A Lesson We Can Learn From The Lorax (Again)

The Lorax, by Dr. Seuss has been the go-to environmental book for kids since it's publication in 1971. With Earth Day just around the corner, The Lorax will be read in schools and homes throughout the U.S. this month.

Let's refresh the events of this cautionary tale: The Once-ler devised devious ways of cutting down Truffula trees for the "biggering and biggering" of his manufacturing operation. The smogulous smoke that spewed into the air from his Thneed factory made the Lorax "cough, whiff, sneeze, snuffle, snarggle, sniffle, and croak." The beautiful Swomee swans were no longer able to sing, so the Lorax sends the birds away to find cleaner air. The Once-ler "biggered" to the point where he poisoned the Lorax's eco-lovin’ life with polluted water, polluted air, and left him in a sunless panorama of Truffula stumps. Poor Lorax.

Where We Were Before the Clean Air Act, when air pollution plagued the world, the ramifications of acid rain and smog were a blip on the radar of most folks. When awareness kicked in, and the ecological science began to mount, it became a priority to legislate for clean air. At the time, environmentalism was mostly a non-partisan issue, paving the way for the Clean Air Act.

Where We Are The EPA statistics indicate that since the Clean Air Act, the US has decreased toxic fume emissions by 109 million tons, which has reduced pollution and improved the air quality 48 per cent. This week the Senate voted down several pro-pollution amendments that would have decimated the Clean Air Act and kept the EPA from protecting the quality of our air and water. This is great news!

UNLESS… Do you know there is a pro-polluter lobby? It is unfathomable to me that such a thing exists. Didn’t everyone grow up heeding the Lorax's message that we are all interconnected, and collectively we need to take responsibility for the health of our planet and its inhabitants?

The Moms Clean Air Force is not willing to hand over a world to our kids like the one the Lorax left behind. We can't forget the importance of reorienting environmental values away from pure economic and political points of view, and towards common sense science. We can not relent, because the Once-ler-type bully polluters are figuring out ways of "biggering" and continuing to blow their smogulous smoke at our kids.

Furniture: Forest-Friendly

Last month, Chronogram asked me to cover a story about the Wickham Solid Wood Studio in Beacon, NY. I just love sinking my teeth into this kind of assignment. Not only is Jessica Wickham's handcrafted furniture local and heirloom quality, it is sustainable in ways that give back without harming our at-risk forests. Jessica’s furniture has the ability to teach us how to tread carefully with our natural resources, and still create stunning products. Jessica possesses a rare combination of skills. She can look at a downed tree in the forest and see its inherent potential. From an ecological perspective, a responsibly-sourced tree becomes the perfect green building material. When I met Jessica, I was inspired by the respect she has for the rich wood grain and the natural shape of trees. With minimal processing (low or no-VOC stains), traditional joinery, and natural finishing techniques reminiscent of both Japanese traditions and Shaker sensibilities. Jessica has found just the right mix of  "process, poetry, and patience". Her functional pieces could be considered the exact opposite of the glut of mass-produced furniture we see in stores.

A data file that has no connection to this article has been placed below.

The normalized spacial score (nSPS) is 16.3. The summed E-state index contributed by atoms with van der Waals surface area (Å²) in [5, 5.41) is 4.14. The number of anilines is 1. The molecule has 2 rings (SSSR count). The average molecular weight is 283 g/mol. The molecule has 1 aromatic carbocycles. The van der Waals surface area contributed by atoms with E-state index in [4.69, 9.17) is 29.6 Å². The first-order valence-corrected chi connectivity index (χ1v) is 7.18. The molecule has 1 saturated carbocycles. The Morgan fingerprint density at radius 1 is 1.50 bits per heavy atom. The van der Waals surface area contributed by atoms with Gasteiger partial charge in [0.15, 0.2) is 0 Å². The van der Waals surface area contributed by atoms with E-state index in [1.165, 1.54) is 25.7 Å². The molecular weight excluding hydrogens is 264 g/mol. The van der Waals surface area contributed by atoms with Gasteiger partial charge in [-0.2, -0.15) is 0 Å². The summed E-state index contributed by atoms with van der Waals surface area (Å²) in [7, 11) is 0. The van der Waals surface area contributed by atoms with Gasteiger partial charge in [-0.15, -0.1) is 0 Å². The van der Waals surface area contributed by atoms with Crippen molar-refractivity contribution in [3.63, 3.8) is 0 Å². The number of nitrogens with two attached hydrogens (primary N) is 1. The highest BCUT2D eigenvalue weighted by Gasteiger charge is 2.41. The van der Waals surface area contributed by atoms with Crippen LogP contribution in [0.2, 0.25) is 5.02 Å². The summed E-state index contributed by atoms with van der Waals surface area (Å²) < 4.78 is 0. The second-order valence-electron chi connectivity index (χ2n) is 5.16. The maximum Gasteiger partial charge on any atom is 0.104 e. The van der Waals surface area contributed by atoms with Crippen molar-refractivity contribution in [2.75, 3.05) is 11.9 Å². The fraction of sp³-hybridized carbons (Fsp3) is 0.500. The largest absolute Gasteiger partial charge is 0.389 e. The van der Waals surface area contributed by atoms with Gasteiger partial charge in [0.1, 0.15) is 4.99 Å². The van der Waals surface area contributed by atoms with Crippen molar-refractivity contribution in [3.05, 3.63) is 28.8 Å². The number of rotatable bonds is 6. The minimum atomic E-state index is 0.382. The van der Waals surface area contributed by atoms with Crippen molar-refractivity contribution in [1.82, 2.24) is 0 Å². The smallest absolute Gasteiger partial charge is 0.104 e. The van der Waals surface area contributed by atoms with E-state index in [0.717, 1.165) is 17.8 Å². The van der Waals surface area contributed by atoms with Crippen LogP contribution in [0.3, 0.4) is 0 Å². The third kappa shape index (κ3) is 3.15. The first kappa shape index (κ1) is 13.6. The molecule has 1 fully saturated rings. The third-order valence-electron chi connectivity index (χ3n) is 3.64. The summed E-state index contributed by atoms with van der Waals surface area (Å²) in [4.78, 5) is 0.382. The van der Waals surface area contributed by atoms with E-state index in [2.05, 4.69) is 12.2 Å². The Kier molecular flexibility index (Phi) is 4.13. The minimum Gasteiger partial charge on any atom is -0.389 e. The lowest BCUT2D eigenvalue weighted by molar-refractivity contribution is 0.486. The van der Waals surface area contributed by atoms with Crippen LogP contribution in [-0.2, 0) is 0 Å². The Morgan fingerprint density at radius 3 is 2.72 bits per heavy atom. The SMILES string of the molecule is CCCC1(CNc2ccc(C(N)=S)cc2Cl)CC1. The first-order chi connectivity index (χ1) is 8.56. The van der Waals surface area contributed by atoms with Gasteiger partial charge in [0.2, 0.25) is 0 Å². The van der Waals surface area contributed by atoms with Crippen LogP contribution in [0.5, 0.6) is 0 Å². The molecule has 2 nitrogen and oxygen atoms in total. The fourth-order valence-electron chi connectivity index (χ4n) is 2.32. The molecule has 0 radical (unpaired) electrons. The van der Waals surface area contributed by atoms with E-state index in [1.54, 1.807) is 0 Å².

The woods around my property (left) may seem like a tree mecca, but a quick understanding of how forests have suffered, can illuminate the importance of sustainable forestry.

Since I’ve been brushing up on my earth science (haven’t used that term since my kids were in middle school) for my posts for the EDF's Moms Clean Air Force, I’ve learned that deforestation caused by air pollution, acid rain and other environmental hazards aids in the erosion of our forests. This has become a leading contributor towards the loss of biodiversity. Intact eco-systems provide an intricate web that controls floods, conserves oxygen, soil, insects and creates diverse habitats. While forests do regrow, when older forests decline they eventually lose more carbon to the atmosphere than they absorb, thus fueling climate change.

Whew, science lesson over. My husband Ted is an environmental planner, so I generally leave these types of granular discussions to him. But, I’m digging in and exercising my brain, as I discover the depth of environmental issues our children will inherit.

Once again, I’m noticing that if there is one thing that will get us beyond the planet's sustainability woes, it will be an eco-enlightenment that includes a lifecycle analysis of everything. With style and sustainability, artisans like Jessica Wickham are leading the way.

Credit: black walnut bench and headboard, Wickham Solid Wood Studio